Medical College demands 50 percent Private seat fee, Govt quota MBBS candidates in dilemma
Bengaluru: Controversy regarding the MBBS fees has erupted in KLE Jagadguru Gangadhar Mahaswamigalu Mooru Savirmath Medical College, Hubballi, as the college is allegedly charging half of management quota fees for the government quota seats. This has landed around 30 MBBS students in trouble as they are now being asked to pay Rs 6.3 lakh fees against Rs 1.4 lakh, which is the...
Bengaluru: Controversy regarding the MBBS fees has erupted in KLE Jagadguru Gangadhar Mahaswamigalu Mooru Savirmath Medical College, Hubballi, as the college is allegedly charging half of management quota fees for the government quota seats.
This has landed around 30 MBBS students in trouble as they are now being asked to pay Rs 6.3 lakh fees against Rs 1.4 lakh, which is the prescribed fees for the government-quota seats, adds TOI.
Although the medical education department of the State has assured to look into the issue, the college has clarified that they are unwilling to reduce fees as they are following an agreement that had earlier been executed with the Government.
The confusion initiated as the Karnataka Examinations Authority had mentioned in its website that the fees for the government quota seats in the medical college is Rs 1,44,246. During the time of seat allotment, the website of the college had mentioned it to be Rs 3,24,246.
Even though the students could not understand what the additional Rs 1.8 lakh was for, they assumed it to be the fees that all the medical colleges charge over and above the fees needed to be paid at the KEA.
However, on February 14, the college increased the total fees to Rs 6.3 lakh, and the students termed it to be "unfair".
As per the latest media report by the Times of India, the college defended its stand by referring to an agreement made between KLE Academy of Higher Education and Research, a deemed-to-be university, to which the college was affiliated to and the state government.
According to the agreement, the state had previously issued essentiality certificate and feasibility certificate for commencing the medical college with an intake capacity for 150 MBBS seats. However, there was a condition that in return, the college will give 25% of the total seats to the State Government and the students who will secure seats under the State-quota will be liable to pay 50% of the fees fixed for the private management quota seats.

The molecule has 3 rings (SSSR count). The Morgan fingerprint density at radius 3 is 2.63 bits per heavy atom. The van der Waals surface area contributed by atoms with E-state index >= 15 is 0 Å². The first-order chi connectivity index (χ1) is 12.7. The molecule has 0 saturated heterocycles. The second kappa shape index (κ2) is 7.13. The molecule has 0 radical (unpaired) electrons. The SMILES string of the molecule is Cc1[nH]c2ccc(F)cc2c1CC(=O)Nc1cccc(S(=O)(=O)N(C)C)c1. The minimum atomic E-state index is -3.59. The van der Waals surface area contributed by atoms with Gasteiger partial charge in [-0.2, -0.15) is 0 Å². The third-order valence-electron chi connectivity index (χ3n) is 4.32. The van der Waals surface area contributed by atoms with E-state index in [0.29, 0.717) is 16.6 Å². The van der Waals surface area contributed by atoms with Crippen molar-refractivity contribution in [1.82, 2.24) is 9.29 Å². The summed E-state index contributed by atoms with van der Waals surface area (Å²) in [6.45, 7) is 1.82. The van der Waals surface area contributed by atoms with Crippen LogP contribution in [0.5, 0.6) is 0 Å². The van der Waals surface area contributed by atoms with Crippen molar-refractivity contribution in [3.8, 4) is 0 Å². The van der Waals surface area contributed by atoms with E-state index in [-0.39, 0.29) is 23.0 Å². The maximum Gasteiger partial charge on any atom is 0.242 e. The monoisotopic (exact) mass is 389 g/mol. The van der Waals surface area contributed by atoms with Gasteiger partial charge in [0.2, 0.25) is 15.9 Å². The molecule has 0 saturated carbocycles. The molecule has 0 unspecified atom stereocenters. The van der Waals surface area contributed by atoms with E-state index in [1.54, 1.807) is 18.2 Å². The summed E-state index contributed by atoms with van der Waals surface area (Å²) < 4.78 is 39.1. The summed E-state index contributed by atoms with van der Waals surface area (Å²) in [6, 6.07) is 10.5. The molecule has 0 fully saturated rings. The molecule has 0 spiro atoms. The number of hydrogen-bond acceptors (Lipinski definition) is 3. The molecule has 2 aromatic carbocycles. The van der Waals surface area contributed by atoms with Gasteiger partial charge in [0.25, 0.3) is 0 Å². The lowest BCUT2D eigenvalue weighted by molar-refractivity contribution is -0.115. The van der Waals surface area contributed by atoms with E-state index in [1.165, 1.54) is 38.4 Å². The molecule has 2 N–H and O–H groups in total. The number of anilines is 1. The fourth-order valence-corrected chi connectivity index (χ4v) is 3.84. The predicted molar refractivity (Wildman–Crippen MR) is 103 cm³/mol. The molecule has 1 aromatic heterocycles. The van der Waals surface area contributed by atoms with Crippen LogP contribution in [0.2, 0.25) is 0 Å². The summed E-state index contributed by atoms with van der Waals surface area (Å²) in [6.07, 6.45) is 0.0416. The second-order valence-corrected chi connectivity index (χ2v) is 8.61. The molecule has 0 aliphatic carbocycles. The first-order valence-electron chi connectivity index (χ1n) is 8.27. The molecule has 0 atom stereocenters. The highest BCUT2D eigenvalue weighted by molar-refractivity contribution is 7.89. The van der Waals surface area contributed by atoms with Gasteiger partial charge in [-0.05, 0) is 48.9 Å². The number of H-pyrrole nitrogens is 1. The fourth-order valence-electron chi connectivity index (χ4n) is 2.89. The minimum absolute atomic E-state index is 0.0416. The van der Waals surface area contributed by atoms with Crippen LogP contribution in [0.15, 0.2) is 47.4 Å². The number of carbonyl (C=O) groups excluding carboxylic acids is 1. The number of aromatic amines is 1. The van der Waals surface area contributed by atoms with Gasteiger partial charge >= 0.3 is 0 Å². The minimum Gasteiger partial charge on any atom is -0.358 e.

At the medical college the fees for the private quota seats, which gets determined by the fee fixation committee of the state government, is Rs 9.94 lakh. So, automatically, the 50% of the fees means, Rs 4.97 lakh. Referring to this agreement, which has been mentioned in a letter written by the government to the secretary of the state health department, the University in a public notice asked the students to pay "Rs 4.97 lakh plus other permissible fees."
When the students raised the issue, the Karnataka Examinations Authority gave them a special chance to change their options from the medical college and enter the options of other medical colleges.
While commenting on the matter, Ramya S, the executive director of KEA told the daily, "It was circumstances beyond their control. They opted for the college, thinking the fees is a particular amount. When they know that the fees is much more, they may not be in a position to pay. As a special case, we called them to the KEA office, gave a relaxation to enter options of other colleges and bring down KLE College as option number 2. The results of the second round of allotment will be available in the next few days."
She further informed the daily that they will carry a disclaimer on their website regarding the fees for this medical college to be specific.
Meanwhile, the principal secretary of medical education, Naveen Singh told the daily that the college could charge only Rs 1.4 lakh for those pursuing their education under the government quota seats.
"When all others have paid only so much, how can they alone charge more? We have been in talks with the college. We will take a call on it soon," he added.
The medical college, on the other hand, is against reducing the fees. Speaking to TOI regarding the issue, Prabhakar Kore, the chairman of KLE Society, which sponsors the deemed-to-be University said, "We, as a deemed-to-be university, do not have to give seats to the state government. But we decided to give seats for Karnataka students under the condition that we will be able to charge half the private seats fees. The government itself has prescribed Rs 9 lakh as fee for private-quota seats, so half of that is Rs 4.5 lakh. We're even ready to give 50% seats to the Karnataka government. There is no secrecy about this. This was discussed over three meetings attended by the then chief minister, the chief secretary and the medical education secretary, among others. Now that the new secretary and DME have come, they're raising an issue."
"I cannot run the medical college at such low fees. The first phase of building the hospital has cost us Rs 400 crore. The cost is very high. It is not that I am running a corporate hospital in Bengaluru," he added.
Usually, the colleges get show-cause notices by the admission overseeing committee for overcharging students. However, the daily adds that the committee has clarified that it will not be able to do it in this case as the government has already agreed for such fees. So, the issue needs to be sorted out by the Government itself.
Barsha completed her Master's in English from the University of Burdwan, West Bengal in 2018. Having a knack for Journalism she joined Medical Dialogues back in 2020. She mainly covers news about medico legal cases, NMC/DCI updates, medical education issues including the latest updates about medical and dental colleges in India. She can be contacted at email@example.com.